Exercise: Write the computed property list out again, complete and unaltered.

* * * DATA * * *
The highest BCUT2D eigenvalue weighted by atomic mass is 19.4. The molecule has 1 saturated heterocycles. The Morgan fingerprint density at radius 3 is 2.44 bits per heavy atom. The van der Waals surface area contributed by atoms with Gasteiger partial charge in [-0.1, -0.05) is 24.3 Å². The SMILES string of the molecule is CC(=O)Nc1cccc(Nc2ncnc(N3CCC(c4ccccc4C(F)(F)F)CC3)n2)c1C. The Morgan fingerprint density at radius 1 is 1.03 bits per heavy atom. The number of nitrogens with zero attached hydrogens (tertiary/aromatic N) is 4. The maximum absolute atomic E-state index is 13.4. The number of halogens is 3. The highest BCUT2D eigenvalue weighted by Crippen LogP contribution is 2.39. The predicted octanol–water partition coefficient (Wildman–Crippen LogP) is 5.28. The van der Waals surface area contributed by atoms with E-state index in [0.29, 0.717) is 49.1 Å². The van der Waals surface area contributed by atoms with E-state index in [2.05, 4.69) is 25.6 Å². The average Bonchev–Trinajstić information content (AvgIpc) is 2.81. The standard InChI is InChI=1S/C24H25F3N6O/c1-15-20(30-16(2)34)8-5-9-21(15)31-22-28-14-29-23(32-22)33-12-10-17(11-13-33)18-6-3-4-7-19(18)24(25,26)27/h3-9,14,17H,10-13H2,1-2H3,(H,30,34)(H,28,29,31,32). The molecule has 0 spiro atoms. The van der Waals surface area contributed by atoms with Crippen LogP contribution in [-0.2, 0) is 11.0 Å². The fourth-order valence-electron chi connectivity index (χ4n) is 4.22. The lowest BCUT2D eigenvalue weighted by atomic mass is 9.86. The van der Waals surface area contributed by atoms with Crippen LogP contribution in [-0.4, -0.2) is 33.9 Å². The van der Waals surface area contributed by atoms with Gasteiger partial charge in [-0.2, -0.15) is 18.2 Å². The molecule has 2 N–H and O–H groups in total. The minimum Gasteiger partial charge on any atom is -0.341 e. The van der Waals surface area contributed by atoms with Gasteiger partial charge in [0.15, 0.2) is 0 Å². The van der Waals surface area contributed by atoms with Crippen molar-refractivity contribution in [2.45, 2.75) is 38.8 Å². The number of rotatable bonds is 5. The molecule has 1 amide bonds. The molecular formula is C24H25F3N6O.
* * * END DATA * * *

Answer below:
The highest BCUT2D eigenvalue weighted by atomic mass is 19.4. The molecule has 1 saturated heterocycles. The Morgan fingerprint density at radius 3 is 2.44 bits per heavy atom. The van der Waals surface area contributed by atoms with Gasteiger partial charge in [-0.1, -0.05) is 24.3 Å². The SMILES string of the molecule is CC(=O)Nc1cccc(Nc2ncnc(N3CCC(c4ccccc4C(F)(F)F)CC3)n2)c1C. The Morgan fingerprint density at radius 1 is 1.03 bits per heavy atom. The number of nitrogens with zero attached hydrogens (tertiary/aromatic N) is 4. The maximum absolute atomic E-state index is 13.4. The number of halogens is 3. The highest BCUT2D eigenvalue weighted by Crippen LogP contribution is 2.39. The predicted octanol–water partition coefficient (Wildman–Crippen LogP) is 5.28. The van der Waals surface area contributed by atoms with E-state index in [0.29, 0.717) is 49.1 Å². The van der Waals surface area contributed by atoms with E-state index in [2.05, 4.69) is 25.6 Å². The average Bonchev–Trinajstić information content (AvgIpc) is 2.81. The standard InChI is InChI=1S/C24H25F3N6O/c1-15-20(30-16(2)34)8-5-9-21(15)31-22-28-14-29-23(32-22)33-12-10-17(11-13-33)18-6-3-4-7-19(18)24(25,26)27/h3-9,14,17H,10-13H2,1-2H3,(H,30,34)(H,28,29,31,32). The molecule has 0 spiro atoms. The van der Waals surface area contributed by atoms with Crippen LogP contribution in [-0.2, 0) is 11.0 Å². The fourth-order valence-electron chi connectivity index (χ4n) is 4.22. The lowest BCUT2D eigenvalue weighted by atomic mass is 9.86. The van der Waals surface area contributed by atoms with Crippen LogP contribution in [-0.4, -0.2) is 33.9 Å². The van der Waals surface area contributed by atoms with Gasteiger partial charge in [-0.2, -0.15) is 18.2 Å². The molecule has 2 N–H and O–H groups in total. The minimum Gasteiger partial charge on any atom is -0.341 e. The van der Waals surface area contributed by atoms with Gasteiger partial charge in [0.15, 0.2) is 0 Å². The van der Waals surface area contributed by atoms with Crippen molar-refractivity contribution in [2.45, 2.75) is 38.8 Å². The number of rotatable bonds is 5. The molecule has 1 amide bonds. The molecular formula is C24H25F3N6O.